This course seeks to help students explore creative expression in a variety of theatrical experiences. Overall goals include building body awareness, enhancing spatial perception, and using body and voice expressively. Since all work in drama is a collective endeavor, working cooperatively towards a creative production is an essential ingredient in this course. Topics may include pantomime, improvisation, movement, and stage design.
7th-Grade Drama / 8th-Grade Drama
Three basic strands—perception, creative expression/performance, and critical evaluation—provide broad, unifying structures for organizing knowledge and dramatic skills that students are expected to acquire in 7th and 8th grades. Perceptual studies help students increase their understanding of self and others and develop clear ideas about the world. A variety of theatrical experiences enable students to communicate in a dramatic form, make artistic choices, solve problems, build positive self-concepts, and relate interpersonally. Student response and evaluation promote thinking and further discriminating judgment, helping students become appreciative and evaluative consumers of live theatre, film, television, and other technologies. Topics may include Reader’s Theatre pieces, play production, scene study, and monologue work.
This course seeks to broaden the student-actor's abilities in movement, control, poise, and understanding, and to expand his/her expressiveness, body awareness, and sensitivity to the senses and emotions. Students learn to build their confidence when performing before an audience, using methods developed by Grotowski and Stanislavsky. Students participate in voice, movement, and associative impulse exercises with particular emphasis on physical actions. Work centers on scenes chosen from realistic plays. Students study character development by exploring psychological objectives and how they are embodied in physical actions.
Art of Classic Theater
The Art of Classic Theater is a semester-long survey course that is offered as either a fine arts or literature elective. It introduces students to the major playwrights from Ancient Greece, The English Renaissance, French Neoclassicsm, Realistic Theater, and Existentialism. The class explores acting, directing, design, and research for each of the plays.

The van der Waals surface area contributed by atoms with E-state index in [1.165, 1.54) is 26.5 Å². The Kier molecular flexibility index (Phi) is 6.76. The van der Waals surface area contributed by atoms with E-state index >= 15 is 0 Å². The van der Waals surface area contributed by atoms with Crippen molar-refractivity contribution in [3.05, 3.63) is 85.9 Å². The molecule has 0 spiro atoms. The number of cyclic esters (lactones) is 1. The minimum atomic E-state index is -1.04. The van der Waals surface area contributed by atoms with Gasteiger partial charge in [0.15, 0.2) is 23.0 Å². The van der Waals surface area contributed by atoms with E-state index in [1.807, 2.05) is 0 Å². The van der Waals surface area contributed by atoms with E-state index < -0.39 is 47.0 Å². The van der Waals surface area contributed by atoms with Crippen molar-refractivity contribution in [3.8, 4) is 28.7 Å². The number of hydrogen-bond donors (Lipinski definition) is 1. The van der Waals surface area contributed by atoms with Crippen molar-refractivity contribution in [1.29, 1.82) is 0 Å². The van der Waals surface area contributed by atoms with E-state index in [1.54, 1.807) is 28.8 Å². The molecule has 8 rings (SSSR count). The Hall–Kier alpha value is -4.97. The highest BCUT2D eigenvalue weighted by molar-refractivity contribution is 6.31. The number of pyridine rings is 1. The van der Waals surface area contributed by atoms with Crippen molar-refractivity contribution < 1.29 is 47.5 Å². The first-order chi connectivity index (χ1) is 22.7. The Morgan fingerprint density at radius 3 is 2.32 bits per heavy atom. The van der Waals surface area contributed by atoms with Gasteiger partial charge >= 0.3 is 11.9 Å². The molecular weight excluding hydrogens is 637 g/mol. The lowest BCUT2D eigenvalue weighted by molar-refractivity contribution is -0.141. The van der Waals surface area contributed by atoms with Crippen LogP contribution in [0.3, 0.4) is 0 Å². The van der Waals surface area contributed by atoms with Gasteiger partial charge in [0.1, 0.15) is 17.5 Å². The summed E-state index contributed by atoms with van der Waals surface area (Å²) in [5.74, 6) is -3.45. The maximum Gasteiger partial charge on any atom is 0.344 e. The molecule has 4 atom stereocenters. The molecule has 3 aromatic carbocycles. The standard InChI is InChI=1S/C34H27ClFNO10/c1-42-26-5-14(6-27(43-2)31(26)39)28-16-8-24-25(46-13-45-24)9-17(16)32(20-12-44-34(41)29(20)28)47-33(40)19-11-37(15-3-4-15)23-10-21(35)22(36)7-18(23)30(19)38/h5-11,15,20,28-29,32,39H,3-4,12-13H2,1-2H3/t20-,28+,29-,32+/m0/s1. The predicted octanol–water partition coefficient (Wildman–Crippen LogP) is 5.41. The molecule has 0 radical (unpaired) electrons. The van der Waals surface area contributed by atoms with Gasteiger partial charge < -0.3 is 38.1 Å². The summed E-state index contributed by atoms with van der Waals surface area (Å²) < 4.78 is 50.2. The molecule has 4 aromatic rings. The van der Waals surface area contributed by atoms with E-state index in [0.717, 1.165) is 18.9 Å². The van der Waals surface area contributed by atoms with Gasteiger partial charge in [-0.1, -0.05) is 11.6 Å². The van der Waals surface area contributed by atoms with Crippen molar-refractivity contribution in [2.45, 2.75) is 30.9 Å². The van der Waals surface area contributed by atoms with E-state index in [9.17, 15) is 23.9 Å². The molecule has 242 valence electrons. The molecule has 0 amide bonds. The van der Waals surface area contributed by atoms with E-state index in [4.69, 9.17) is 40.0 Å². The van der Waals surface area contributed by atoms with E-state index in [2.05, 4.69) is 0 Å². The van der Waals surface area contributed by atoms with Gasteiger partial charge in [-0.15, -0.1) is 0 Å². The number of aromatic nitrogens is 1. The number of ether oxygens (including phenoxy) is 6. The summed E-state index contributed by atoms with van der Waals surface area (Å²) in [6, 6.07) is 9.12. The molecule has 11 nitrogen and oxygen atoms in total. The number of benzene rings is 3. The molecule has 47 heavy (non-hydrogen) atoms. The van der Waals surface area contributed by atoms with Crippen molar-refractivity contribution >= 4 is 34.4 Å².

Art of Contemporary Drama
The Art of Contemporary Drama is a semester-long survey course that is offered as either a fine arts or literature elective. It introduces students to the major playwrights of the mid-20th century till today, examining the major themes, styles, and designs for their plays. The class explores acting, directing, design, and research for each of the plays.
Dance for the Theater
This semester-long course explores different styles of dance in theater. Students examine the great choreographers of musical theater, including Bob Fosse, Agnes DeMille, Jerome Robbins, Twyla Tharpe, Michael Bennett, Tommy Tune, and Kathleen Marshall. Students study the styles of these individuals and their contributions to theater, choreograph pieces in those styles, and teach them to the class. The final project is a showcase of works choreographed and performed by students.
This course takes a hands-on approach to the function and role of a director. Students select a script, analyze its structure, do research, and cast scenes to be performed. The work of leading twentieth-century directors is researched and discussed. Students direct one another and other actors in projects, and focus on the discovery of dramatic action through coaching and composition. In the process, they also learn about leadership skills and human interaction.
Improvisation for the Theater
This semester-long course is a fine-arts elective and introduces students to the principles, techniques, uses, and history of improvisation in the theater. Students explore the non-verbal approach to drama; however, some sessions are discussion-centered and deal either with the subject or with students' writing. Students are required to participate daily in class and to complete various writing assignments, including lab reports, essays, reviews of literature, and a written final examination. Evaluation is based on daily participation, written assignments, three exams, and demonstrated proficiency in improvisation as a performer.
Tap dance is a semester-long course that explores the rhythms and basic steps needed for tap dance. Students observe tap dancing legends such as Gene Kelly, Fred Astaire, Gregory Hines, and Savion Glover and explore the evolution of the art form from its infancy to modern dance. The course culminates in a dance showcase of the students’ work from throughout the semester.